So, many of the tools that we use today in the form of hard­ware, oper­at­ing sys­tems, appli­ca­tions, pro­gram­ming lan­guages, even our cus­toms and cul­ture, orig­i­nate in this era. I take it as axiomat­ic for this dis­cus­sion that the val­ues embed­ded in our tools end up being expressed in the arti­facts that we make with them. I’m not a his­to­ri­an, but I am an edu­ca­tor, and giv­en the per­va­sive­ness of these val­ues, I find myself con­stant­ly faced with the prob­lem of how to ori­ent my stu­dents with regard to the mixed lega­cy of hack­er cul­ture. How do I go about con­tex­tu­al­iz­ing the prac­tice of pro­gram­ming with­out tak­ing as a giv­en the some­times ques­tion­able val­ues embed­ded with­in it?

One solu­tion is to pro­pose a coun­ter­phi­los­o­phy, which is what I’m going to do in just a sec­ond. But first I think I found the philo­soph­i­cal ker­nel of the hack­er eth­ic that makes me uncom­fort­able. Levy calls it the Hands-On Imperative. Here’s how he explains it, and I’ll talk about this in a sec­ond.

Hackers believe that essen­tial lessons can be learned about the systems—about the world—from tak­ing things apart, see­ing how they work, and using this knowl­edge to cre­ate new and even more inter­est­ing things. They resent any per­son, phys­i­cal bar­ri­er, or law that tries to keep them from doing this.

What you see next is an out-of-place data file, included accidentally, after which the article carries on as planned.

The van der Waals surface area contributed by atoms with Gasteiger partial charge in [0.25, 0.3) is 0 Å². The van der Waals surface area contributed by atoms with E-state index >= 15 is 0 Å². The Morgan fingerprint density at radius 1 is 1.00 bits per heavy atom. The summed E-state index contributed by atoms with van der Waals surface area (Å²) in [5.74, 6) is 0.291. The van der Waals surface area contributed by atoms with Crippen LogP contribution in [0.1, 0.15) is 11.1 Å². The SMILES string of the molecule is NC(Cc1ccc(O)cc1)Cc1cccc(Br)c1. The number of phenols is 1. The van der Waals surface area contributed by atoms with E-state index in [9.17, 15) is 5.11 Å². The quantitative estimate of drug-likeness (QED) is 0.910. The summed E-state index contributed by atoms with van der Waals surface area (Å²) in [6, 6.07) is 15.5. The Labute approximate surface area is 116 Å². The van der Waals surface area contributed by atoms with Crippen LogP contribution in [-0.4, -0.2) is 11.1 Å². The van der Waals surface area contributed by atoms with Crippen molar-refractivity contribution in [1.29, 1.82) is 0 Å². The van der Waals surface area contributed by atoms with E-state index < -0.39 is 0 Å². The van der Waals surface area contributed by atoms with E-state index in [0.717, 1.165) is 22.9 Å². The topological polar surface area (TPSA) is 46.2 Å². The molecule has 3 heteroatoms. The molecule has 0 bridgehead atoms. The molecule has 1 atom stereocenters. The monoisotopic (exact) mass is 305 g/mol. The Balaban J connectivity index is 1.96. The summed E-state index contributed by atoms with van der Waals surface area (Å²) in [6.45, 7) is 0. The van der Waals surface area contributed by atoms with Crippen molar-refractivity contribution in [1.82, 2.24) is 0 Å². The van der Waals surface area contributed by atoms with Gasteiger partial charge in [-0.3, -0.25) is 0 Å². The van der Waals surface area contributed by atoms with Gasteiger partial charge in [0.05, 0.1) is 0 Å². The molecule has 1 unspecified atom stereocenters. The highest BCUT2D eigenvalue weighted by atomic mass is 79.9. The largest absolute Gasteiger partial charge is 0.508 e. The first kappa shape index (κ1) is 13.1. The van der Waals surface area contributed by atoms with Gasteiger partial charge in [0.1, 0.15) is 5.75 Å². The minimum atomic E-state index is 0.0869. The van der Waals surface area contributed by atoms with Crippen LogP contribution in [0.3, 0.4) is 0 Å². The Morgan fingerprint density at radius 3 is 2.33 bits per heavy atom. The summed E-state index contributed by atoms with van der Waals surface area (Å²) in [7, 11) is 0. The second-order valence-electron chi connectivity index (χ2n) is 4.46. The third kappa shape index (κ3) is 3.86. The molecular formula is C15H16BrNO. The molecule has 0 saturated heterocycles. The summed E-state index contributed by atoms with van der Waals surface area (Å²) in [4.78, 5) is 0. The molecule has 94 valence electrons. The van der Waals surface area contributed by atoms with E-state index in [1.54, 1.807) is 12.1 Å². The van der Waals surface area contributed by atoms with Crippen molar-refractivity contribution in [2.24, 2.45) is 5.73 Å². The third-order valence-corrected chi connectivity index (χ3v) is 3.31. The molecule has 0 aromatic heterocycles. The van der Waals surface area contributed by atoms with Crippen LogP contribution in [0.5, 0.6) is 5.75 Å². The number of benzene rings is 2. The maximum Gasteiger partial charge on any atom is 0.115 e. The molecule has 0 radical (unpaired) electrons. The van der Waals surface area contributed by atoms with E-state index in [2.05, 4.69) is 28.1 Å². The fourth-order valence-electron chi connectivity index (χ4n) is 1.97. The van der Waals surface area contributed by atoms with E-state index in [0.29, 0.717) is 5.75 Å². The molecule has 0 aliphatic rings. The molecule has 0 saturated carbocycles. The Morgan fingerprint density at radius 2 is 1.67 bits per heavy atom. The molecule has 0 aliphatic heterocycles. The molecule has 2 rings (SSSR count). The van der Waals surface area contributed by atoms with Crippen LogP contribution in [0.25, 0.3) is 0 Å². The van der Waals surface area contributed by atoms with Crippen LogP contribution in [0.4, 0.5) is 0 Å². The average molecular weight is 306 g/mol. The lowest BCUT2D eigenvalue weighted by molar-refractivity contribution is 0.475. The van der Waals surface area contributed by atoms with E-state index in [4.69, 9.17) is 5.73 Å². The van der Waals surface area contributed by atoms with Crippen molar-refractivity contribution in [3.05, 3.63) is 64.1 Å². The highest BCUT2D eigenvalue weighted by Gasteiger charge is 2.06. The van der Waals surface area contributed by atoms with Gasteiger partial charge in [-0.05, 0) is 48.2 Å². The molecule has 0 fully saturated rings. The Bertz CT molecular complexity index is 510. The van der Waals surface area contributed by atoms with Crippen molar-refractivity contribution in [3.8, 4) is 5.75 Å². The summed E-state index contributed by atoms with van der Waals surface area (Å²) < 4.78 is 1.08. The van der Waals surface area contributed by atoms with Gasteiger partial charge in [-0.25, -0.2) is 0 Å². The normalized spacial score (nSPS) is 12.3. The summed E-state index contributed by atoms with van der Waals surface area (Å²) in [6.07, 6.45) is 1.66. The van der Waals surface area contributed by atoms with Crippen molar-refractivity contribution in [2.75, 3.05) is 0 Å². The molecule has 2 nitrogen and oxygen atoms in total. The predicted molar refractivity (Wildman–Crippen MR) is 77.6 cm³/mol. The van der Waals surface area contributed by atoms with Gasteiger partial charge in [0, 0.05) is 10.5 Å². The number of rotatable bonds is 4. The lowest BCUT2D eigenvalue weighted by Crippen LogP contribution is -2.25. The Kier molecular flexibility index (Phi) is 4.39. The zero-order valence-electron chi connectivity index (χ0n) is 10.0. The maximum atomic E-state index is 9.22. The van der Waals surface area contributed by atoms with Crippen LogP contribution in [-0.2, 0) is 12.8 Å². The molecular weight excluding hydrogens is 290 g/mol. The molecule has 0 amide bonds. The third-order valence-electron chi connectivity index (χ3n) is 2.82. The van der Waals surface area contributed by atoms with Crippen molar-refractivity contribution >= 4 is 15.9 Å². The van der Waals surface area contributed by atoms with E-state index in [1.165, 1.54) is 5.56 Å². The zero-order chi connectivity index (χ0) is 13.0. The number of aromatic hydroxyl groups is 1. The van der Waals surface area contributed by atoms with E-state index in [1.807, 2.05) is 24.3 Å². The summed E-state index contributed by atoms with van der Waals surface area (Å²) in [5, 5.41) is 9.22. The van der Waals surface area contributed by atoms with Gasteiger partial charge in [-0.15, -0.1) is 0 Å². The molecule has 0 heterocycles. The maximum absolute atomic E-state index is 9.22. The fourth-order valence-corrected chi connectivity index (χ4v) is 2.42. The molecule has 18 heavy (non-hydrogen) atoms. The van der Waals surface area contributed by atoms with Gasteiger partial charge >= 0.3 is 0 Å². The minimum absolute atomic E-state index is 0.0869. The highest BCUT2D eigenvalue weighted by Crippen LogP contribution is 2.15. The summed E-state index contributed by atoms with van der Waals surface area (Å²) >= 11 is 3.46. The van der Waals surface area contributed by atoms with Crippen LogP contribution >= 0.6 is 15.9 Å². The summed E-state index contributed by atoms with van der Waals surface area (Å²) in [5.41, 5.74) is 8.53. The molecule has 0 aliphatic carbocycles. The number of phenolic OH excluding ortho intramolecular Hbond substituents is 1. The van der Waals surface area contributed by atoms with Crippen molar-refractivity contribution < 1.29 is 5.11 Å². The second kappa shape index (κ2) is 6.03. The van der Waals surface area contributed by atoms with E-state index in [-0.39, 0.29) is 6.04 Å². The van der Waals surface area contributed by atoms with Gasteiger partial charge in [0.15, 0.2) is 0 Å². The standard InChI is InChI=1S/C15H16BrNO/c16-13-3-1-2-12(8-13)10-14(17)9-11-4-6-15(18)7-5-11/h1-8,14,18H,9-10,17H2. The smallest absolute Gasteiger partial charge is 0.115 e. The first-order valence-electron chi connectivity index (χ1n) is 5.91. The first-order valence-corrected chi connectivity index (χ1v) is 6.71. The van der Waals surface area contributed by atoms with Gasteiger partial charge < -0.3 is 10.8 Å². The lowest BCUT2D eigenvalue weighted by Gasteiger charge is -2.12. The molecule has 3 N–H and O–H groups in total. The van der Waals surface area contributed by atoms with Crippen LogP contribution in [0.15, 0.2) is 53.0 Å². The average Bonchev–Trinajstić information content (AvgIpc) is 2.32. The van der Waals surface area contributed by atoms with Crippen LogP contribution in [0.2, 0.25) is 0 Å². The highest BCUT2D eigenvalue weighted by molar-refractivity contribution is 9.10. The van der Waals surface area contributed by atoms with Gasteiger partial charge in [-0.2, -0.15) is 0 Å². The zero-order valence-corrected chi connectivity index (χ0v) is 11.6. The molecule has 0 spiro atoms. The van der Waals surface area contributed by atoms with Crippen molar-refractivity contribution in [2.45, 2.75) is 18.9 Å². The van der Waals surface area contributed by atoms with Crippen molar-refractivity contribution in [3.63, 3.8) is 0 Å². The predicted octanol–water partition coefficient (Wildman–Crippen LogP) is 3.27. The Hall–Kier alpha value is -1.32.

This is espe­cial­ly true when a hack­er wants to fix some­thing that (from his point of view) is bro­ken or needs improve­ment. Imperfect sys­tems infu­ri­ate hack­ers, whose pri­mal instinct is to debug them.
Hackers, p. 28

Hands-on of course is a phrase that has imme­di­ate incred­i­bly pos­i­tive con­no­ta­tions. And if you have a choice, obvi­ous­ly if you have a choice between hands-on and not hands-on, you’re prob­a­bly going to choose hands-on. And so I admit that crit­i­cism of some­thing called The Hands-On Imperative” seems coun­ter­in­tu­itive. And this is kind of I think the sub­tlest and most abstract part of the talk, and the part that I’m least sure of so thanks for stick­ing with me through this. But if you kind of unwind the Hands-On Imperative, you can pluck out some pre­sup­po­si­tions from it. 

One is that the world is a sys­tem and can be under­stood as being gov­erned by rules or code. 

Two, any­thing can be ful­ly described and under­stood by under­stand­ing its parts individually—divorced from their orig­i­nal con­text.

Three, sys­tems can be imperfect”—which implies that a sys­tem can also be made per­fect.

And four, there­fore, giv­en suf­fi­cient access (poten­tial­ly obtained with­out permission)—and suf­fi­cient debugging”—it’s pos­si­ble to make a com­put­er pro­gram that per­fect­ly mod­els the world.

So, the hubris inher­ent in the Hands-On Imperative is what con­vinced Stewart Nelson that his mod­i­fi­ca­tion of the PDP-1 would have no reper­cus­sions. He believed him­self to have a per­fect under­stand­ing of the PDP-1, and failed to con­sid­er that it had oth­er uses and oth­er affor­dances out­side of his own expec­ta­tions. The Hands-On Imperative in some encour­ages an atti­tude in which a sys­tem is seen as just the sum of its parts. The sur­round­ing con­text, whether it’s tech­no­log­i­cal or social, is nev­er tak­en into account.